Commentary

August 3, 2012

In theaters

Fly Over: ‘Batman: The Dark Knight Rises’

Stunning, if you have the attention span

by Airman 1st Class Kate Vaughn

In light of the tragic events that unfolded on the premiere of “The Dark Knight Rises” in Aurora, Colo., I found it somewhat challenging to devote my full attention to the movie I had waited such a long time to see.

It wasn’t so much that I was scared to be in a movie theater; it was that I had mixed feelings about watching a movie that 12 people went to view, but never got to see the end.

However, I decided to go ahead and see the film.

The much anticipated conclusion of “The Dark Knight” trilogy brought back Bruce Wayne, aka Batman (Christian Bale) and Alfred (Michael Caine), while bringing in new characters, including Selina Kyle (Anne Hathaway), who leads audiences to assuming this is the introduction of “Catwoman”, and the new villain “Bane” (Tom Hardy).

It picks up with a somewhat decaying Bruce Wayne, eight years after the last movie, having sworn off his heroic lifestyle as Batman living in his mansion in a safe and evil-free Gotham City.

But, as anyone would assume, Gotham can’t stay rid of evil forever, especially with Batman taking a break from rescuing those who can’t protect themselves.

After encountering the sneaky thief, Selina Kyle (who is somehow tied into the fast approaching danger), Batman decides it’s time to put the suit back on and maybe even whip out a cool new ride or two in order to keep Gotham City safe.

The movie follows the previous themes of good and evil, not to mention touches on some hot topics of today’s debates. The very idea of America’s dream for freedom seems to shine through Batman himself, as he is fighting for the freedom of Gotham citizens.

Batman delivers lines like, “A hero can be anyone. Even a man doing something as simple and reassuring as putting a coat over a little boy’s shoulder to let him know the world hasn’t ended.” It can be interpreted that the director and screenplay writer Christopher Nolan is perhaps trying to get a message to his audience that goes deeper than stunning action scenes and special effects.

It’s always refreshing to get more than a quick action fix out of a movie, and Nolan was rewarded for it. The movie raked in over $160 million opening weekend.

However, the 165 minute film left me losing my place in the story and seemed to go on a little too long. It could have done without some of the dialogue and even some of the action scenes, but my attention deficit disorder leaves that opinion neither here nor there.

The ending was my favorite part. No spoiler alerts here, but it satisfied my craving for a happy ending and still left a little room for my imagination.

“The Dark Knight Rises” may live in infamy as the background to the worst mass shooting in recent U.S. history, but as America mourns for Aurora, it can also take a message from the film regarding the massacre itself: Evil exists in this world and always will, but as Americans, just like the citizens of Gotham City, we will find a way to prevail even in the face of tragedy.

“The Dark Knight Rises” is rated PG-13 for intense sequences of violence and action, some sensuality, and language.



About the Author

Kate Vaughn
Kate Vaughn
Kate Vaughn is a full time radio and television broadcast producer and fan of self-help books and historical biographies. Some of her favorite writers include David McCullough, author of "1776" and "John Adams," as well as columnists George Will and David Brooks. Her favorite movies include "Game Change" and "The Dark Knight."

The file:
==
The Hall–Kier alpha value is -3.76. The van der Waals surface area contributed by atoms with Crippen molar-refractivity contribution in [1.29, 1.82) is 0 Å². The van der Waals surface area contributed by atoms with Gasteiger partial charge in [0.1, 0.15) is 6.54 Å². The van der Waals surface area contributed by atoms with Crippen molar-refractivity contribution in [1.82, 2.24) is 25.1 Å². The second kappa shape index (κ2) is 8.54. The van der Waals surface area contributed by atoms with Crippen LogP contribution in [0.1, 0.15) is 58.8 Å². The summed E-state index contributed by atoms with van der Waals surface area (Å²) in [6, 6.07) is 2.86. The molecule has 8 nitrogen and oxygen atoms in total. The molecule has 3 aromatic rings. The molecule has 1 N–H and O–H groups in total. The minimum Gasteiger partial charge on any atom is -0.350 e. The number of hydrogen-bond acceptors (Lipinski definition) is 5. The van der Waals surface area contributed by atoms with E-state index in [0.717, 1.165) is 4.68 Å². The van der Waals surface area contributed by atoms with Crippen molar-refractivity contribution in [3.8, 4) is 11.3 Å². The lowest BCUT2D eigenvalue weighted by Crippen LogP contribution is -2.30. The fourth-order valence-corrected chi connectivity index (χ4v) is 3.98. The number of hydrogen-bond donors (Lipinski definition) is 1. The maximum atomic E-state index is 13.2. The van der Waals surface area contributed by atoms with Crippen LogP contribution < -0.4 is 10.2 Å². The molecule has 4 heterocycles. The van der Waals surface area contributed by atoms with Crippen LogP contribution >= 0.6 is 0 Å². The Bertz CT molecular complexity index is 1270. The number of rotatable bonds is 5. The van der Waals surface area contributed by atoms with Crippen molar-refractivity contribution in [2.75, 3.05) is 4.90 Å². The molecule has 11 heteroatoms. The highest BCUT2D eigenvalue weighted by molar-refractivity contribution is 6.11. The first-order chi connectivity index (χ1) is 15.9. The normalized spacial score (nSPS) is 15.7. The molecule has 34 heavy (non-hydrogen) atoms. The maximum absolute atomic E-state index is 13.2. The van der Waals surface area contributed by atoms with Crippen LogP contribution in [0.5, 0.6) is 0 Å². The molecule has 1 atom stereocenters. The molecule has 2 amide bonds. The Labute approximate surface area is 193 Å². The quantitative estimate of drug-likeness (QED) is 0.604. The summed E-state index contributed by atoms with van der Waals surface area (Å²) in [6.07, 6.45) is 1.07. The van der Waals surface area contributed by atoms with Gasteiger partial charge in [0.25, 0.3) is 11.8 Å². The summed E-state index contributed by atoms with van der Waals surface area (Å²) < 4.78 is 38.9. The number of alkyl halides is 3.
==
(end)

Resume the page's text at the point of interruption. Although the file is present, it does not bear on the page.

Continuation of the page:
All of this week's top headlines to your email every Friday.


 
 

 
Tech. Sgt. Timothy Boyer

Construction plan supports F-35 program

Tech. Sgt. Timothy Boyer An Australian F-35 Lightning II joint strike fighter prepares to launch Aug. 25 at Luke Air Force Base. Luke is scheduled to have 144 F-35s by 2024 with 11 countries training pilots and maintainers here...
 
 
frana_g

The Psychology of Leadership

Lt. Col. Gregory Frana When given the opportunity to lead, how do great leaders ensure people want to follow them? In the military it is sometimes the case that followers simply have to follow, but what makes people “want” ...
 
 

Refuse to fear change

Are you afraid of change? Most people are. Every day we experience change in our lives, and we certainly can’t hide from it. We learn and grow from changes; that’s what makes the world go around. With all of the Air Force and day-to-day life changes, learning to deal with change must be one of...
 

 
3_150818-F-LC301-007

Munition flight’s isolation strengthens unit

Senior Airman Christopher Bolling, 56th Equipment Maintenance Squadron Munitions Flight precision guided missiles bay chief, and Eddie Hutton, 56th EMS Munitions Flight crew member, work on an air-to-air missile. The munitions ...
 
 

IN BRIEF

Stand up for vets The 3rd Annual Stand Up For Veterans event is 8 a.m. to 4 p.m. Sept. 26 at the Glendale Community College Student Union. There will be employment opportunities, social services, legal services, free hair cuts for veterans, free lunch for vets and their families, and more. Vets can apply for healthcare and...
 
 
4_150810-F-LC301-003

Reservist lends hand

Master Sgt. Steven Joubert, 944th Detachment 1, is the first Air Reserve aircrew chief to hold a position within the 309th Aircraft Maintenance Unit since 2007 when the 944th Fighter Wing underwent changes in the base realignme...
 




0 Comments


Be the first to comment!


Leave a Reply

Your email address will not be published. Required fields are marked *

You may use these HTML tags and attributes: <a href="" title=""> <abbr title=""> <acronym title=""> <b> <blockquote cite=""> <cite> <code> <del datetime=""> <em> <i> <q cite=""> <s> <strike> <strong>